Multiple sclerosis (MS) is an unpredictable, often disabling disease of the central nervous system that disrupts the flow of information within the brain, and between the brain and body. Symptoms range from blurred vision, loss of balance, poor coordination, slurred speech, tremors, numbness, extreme fatigue, problems with memory and concentration, paralysis, blindness and more. MS is different for everyone, and that makes it all the more challenging to solve.

Believe it or not, pedaling a bike could be the answer to a world free of MS. Mile by mile, dollar by dollar, Bike MS provides much needed funding not only to research, but to ensuring people affected by MS can live their best lives. She just signed up for this year's ride and she'd really appreciate your support in her fundraising efforts.

Your tax-deductible contribution will help the National MS Society fund groundbreaking research and life-changing programs for people living with MS. And ultimately, end MS forever.

Thank you so much!

Lucy Rieger, CRM
TEAM BIKEKARMA

 

TEAM BIKEKARMA

 

Click here to visit my personal page.
If the text above does not appear as a clickable link, you can visit the web address:
http://main.nationalmssociety.org/site/TR?px=5372935&pg=personal&fr_id=29055&et=0SqlTaZ0VtBRD_tj4SFsbw&s_tafId=642428

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Why Be a CRM? How to Begin

Lucy Rieger, Director, CRM 

Why should you become a CRM? An Information Management professional may have various credentials, but the most important one is Certified Records Manager. Current job ads reflect a growing trend that the CRM is preferred, and in more and more instances, CRM is required. The ICRM claims it cannot keep up with the demands for CRMs.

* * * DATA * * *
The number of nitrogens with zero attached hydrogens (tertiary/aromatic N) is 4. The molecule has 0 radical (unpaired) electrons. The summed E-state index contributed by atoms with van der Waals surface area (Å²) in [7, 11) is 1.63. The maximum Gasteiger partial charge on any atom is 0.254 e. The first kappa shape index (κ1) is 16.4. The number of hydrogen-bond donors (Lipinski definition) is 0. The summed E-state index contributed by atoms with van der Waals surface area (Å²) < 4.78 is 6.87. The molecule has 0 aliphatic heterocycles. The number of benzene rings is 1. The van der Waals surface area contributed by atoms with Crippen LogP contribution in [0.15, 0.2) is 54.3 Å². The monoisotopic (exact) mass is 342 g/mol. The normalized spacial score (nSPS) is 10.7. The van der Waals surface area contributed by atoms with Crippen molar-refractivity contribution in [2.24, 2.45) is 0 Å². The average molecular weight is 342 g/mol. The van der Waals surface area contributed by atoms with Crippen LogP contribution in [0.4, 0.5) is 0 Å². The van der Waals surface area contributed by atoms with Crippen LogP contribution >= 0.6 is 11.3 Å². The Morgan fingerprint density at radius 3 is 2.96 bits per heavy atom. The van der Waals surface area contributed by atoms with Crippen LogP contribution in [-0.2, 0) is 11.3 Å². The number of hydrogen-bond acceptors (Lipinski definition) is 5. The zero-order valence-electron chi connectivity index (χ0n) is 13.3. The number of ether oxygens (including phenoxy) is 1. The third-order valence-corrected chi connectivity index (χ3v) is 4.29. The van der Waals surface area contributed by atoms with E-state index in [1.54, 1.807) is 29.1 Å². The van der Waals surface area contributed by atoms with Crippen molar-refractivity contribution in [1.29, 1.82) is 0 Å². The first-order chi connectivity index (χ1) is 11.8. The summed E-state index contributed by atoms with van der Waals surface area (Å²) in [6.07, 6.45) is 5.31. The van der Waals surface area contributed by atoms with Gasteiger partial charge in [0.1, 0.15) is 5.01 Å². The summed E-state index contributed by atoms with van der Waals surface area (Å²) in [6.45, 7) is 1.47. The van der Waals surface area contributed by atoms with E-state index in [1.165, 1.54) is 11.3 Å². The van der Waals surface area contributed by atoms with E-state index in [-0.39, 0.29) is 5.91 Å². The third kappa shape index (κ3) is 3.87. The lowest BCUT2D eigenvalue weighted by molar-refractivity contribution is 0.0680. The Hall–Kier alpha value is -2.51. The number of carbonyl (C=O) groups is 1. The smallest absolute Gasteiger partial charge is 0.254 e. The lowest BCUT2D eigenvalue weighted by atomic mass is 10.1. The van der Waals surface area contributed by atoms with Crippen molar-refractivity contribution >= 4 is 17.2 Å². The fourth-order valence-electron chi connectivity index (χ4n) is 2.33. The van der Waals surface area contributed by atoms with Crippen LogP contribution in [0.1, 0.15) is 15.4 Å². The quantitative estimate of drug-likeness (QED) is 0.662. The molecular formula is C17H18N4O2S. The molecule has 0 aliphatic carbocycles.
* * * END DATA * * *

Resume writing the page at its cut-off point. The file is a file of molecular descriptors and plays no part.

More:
How do you become certified?  You apply to the Institute of Certified Records Managers (ICRM) and must be accepted and approved to take a 6 part certification test.  The requirements for application have changed, offering new and varied opportunities for acceptance.  These requirements are a combination of education and work experience.  Carefully reading the specifications reveals that there are many variations and combinations that can fulfill application requirements.  These are less stringent than they were previously, and well worth reviewing.   

One of the biggest revisions for candidacy is the education requirement.  The minimum acceptable education is graduation from high school (completion of 12 grades) or equivalent (e.g. GED Certificate). Steve Golden, CRM, Chair of the ICRM Board of Regents, commenting on the application changes last August stated "This is the industry's most rigorous series of exams, culminating in the credential that has been respected for the last 36 years. We're pleased to make the application process more approachable for potential Candidates, without the need for them to jump through administrative hurdles of proving areas of expertise. The exams prove an applicant's professional work experience quite adequately."

Once accepted you become a CRM Candidate and are eligible to take Parts 1 to 5 of the ICRM exam. Exams are given four times a year during the first weeks of February, May, August and November. You make take up to five years to complete the exams. You may repeat taking the exams as many times as it takes to pass. However, you must pass Parts 1 to 5 before you can take Part 6. 

How do you get started?  Apply! Then start studying. You can take CRM Workshops at the ARMA annual conference in Chicago. Or, wait for the upcoming NNJARMA local workshops, soon to be announced. Or, try one of the other local chapters. The most important thing is to begin. Here's how: go to the ICRM website at www.ICRM.org and read about Applying for the Examination. Print out the Application Form. That's Part 1 of Becoming a CRM done! Need help filling out the form? Contact us at NNJARMA and we will assist you in step 2, Becoming a CRM Becoming a CRM Candidate.